Blindspot Gallery is pleased to present “About My Hometown”, the third solo exhibition of Mainland artist Zhang Xiao at Blindspot Gallery, featuring the six latest photography and mixed media series from the artist. Revolving around the theme of “hometown”, it highlights Zhang’s shifting focus from the portrayal of life in contemporary China in his previous series such as Coastline (2009-2013) and They (2006-2008) to reflections on his homecoming, and the experiences and presences that surround it in his new works. It also demonstrates the artist's use of a wider range of media in his creative repertoire.
Featuring instant films taken in his home, i.e. Yantai in Shandong province, the black and white photo collage series Shift was created through a process of detachment and reassembly that echoes Zhang’s relationship with his hometown. In a delicate and time-consuming process, the artist created the instant film emulsion lifts and manually assembled them into works of photo collage. The faint, painting-like images not only mirror the shifting homeland in Zhang’s perception, but also hint at the changing landscapes from China's ongoing transformation.
Memories of home life ring in the mixed media series Home Theater (2015), which draws on Zhang’s recollection of watching TV and films on VHS during his childhood, a symbol of luxury in China in the 1990s. The artist selected six of his favourite films and TV shows from the 1980s-1990s, and made a screen capture of the most notable scene in each film or show for the label for the VHS tape. The film soundtracks are played simultaneously alongside the exhibit, weaving an intricate web of sounds that denote the re-creation of the bygone eras.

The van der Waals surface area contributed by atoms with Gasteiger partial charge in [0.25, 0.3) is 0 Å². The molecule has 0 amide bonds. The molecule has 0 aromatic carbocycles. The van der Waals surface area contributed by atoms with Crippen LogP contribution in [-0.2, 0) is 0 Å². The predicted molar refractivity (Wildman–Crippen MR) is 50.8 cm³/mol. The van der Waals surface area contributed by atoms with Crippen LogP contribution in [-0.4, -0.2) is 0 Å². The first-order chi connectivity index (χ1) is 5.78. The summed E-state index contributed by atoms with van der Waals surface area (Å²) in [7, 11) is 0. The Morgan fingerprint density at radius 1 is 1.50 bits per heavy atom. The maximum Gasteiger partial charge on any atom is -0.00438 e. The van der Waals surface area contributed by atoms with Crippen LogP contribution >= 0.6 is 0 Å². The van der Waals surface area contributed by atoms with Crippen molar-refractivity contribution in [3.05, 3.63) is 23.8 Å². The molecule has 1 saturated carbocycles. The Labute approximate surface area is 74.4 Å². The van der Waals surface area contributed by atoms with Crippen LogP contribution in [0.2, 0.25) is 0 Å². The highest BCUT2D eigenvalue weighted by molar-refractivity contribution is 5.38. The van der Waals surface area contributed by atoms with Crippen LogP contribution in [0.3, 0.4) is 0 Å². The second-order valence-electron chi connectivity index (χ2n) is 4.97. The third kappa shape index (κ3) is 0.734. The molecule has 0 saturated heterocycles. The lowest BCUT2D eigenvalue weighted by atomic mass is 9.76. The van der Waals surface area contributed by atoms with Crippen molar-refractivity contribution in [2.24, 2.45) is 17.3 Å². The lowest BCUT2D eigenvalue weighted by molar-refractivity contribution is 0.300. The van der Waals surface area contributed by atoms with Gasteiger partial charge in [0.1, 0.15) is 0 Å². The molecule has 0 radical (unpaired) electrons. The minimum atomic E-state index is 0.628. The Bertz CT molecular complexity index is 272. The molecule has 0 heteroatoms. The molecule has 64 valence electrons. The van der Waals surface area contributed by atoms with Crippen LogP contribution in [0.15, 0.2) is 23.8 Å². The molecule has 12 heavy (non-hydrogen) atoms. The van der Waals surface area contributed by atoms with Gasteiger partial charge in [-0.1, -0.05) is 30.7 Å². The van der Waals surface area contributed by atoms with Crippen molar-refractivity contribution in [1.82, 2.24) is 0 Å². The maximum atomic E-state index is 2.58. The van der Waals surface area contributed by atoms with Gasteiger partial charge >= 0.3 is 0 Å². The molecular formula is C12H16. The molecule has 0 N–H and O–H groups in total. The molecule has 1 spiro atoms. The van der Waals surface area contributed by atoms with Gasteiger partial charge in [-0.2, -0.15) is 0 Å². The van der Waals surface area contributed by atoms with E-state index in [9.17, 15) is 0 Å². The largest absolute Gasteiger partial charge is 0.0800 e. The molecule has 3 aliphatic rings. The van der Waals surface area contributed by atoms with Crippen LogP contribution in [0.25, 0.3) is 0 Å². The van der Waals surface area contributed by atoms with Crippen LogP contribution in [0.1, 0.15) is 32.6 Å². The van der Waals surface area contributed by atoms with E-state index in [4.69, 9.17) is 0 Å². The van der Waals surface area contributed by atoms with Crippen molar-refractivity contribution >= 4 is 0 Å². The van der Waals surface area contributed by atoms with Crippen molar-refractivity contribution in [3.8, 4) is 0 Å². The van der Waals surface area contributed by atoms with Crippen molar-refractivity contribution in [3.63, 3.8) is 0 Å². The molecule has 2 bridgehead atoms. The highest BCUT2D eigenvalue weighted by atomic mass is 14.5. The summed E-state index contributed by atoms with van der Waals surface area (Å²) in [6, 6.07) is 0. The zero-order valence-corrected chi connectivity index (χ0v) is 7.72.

The rendition of the past underlines Eldest Sister and Relatives, and the two series mark a humorous tribute to the once popular practice of “New Photography” in the rural villages of Northern China. Photo editors, whom the artist calls “travelling folk artists of image”, roamed the villages with their notebook computers and created composite portraits for the villagers, like the ones comprising Zhang’s cousin’s face and models’ figures from Eldest Sister. In enlarging these old photos into near life-sized portraits, Zhang resurrects the sense of aesthetics, attitudes and even longing of those who inhabited the Yantai of his early years.
Living (2014-15) is a light-hearted portrayal of the reality in today’s China. It features Zhang posing for a photo with presumably the day’s newspaper and imitating those retired elderly who, having moved away from their hometowns where the records of their household registration were made, must provide photographic proof of themselves still living to obtain their pension funds. This work also recalls Zhang's experiences and memories of working in the media for five years in the past.
From the shifting form of culture and entertainment, the aesthetics of the people about beauty and modernism to the absurdity of national policy, Zhang’s new works come from his personal experience and childhood memory, yet, they are glimpses into an ever-changing country and the lives of its people, which resonate and connect with the wider audience.